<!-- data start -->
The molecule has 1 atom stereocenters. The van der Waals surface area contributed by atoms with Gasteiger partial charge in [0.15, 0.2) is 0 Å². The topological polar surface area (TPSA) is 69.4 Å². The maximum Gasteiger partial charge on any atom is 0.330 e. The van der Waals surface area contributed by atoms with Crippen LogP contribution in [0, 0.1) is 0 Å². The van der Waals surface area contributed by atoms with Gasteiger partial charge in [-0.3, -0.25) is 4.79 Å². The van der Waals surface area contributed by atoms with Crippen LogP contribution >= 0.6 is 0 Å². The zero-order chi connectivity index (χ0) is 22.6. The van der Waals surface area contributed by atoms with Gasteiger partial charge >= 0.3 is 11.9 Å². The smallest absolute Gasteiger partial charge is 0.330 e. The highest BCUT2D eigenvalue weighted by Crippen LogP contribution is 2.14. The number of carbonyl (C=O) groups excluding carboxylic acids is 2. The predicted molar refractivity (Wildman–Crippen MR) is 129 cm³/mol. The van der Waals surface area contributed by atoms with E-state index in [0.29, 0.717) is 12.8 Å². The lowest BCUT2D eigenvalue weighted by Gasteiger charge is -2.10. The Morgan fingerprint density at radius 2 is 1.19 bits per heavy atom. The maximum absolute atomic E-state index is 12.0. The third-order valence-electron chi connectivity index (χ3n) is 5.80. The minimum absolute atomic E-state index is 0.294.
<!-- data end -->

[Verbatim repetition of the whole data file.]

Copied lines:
The molecule has 1 atom stereocenters. The van der Waals surface area contributed by atoms with Gasteiger partial charge in [0.15, 0.2) is 0 Å². The topological polar surface area (TPSA) is 69.4 Å². The maximum Gasteiger partial charge on any atom is 0.330 e. The van der Waals surface area contributed by atoms with Crippen LogP contribution in [0, 0.1) is 0 Å². The van der Waals surface area contributed by atoms with Gasteiger partial charge in [-0.3, -0.25) is 4.79 Å². The van der Waals surface area contributed by atoms with Crippen LogP contribution >= 0.6 is 0 Å². The zero-order chi connectivity index (χ0) is 22.6. The van der Waals surface area contributed by atoms with Gasteiger partial charge >= 0.3 is 11.9 Å². The smallest absolute Gasteiger partial charge is 0.330 e. The highest BCUT2D eigenvalue weighted by Crippen LogP contribution is 2.14. The number of carbonyl (C=O) groups excluding carboxylic acids is 2. The predicted molar refractivity (Wildman–Crippen MR) is 129 cm³/mol. The van der Waals surface area contributed by atoms with E-state index in [0.29, 0.717) is 12.8 Å². The lowest BCUT2D eigenvalue weighted by Gasteiger charge is -2.10. The Morgan fingerprint density at radius 2 is 1.19 bits per heavy atom. The maximum absolute atomic E-state index is 12.0. The third-order valence-electron chi connectivity index (χ3n) is 5.80. The minimum absolute atomic E-state index is 0.294.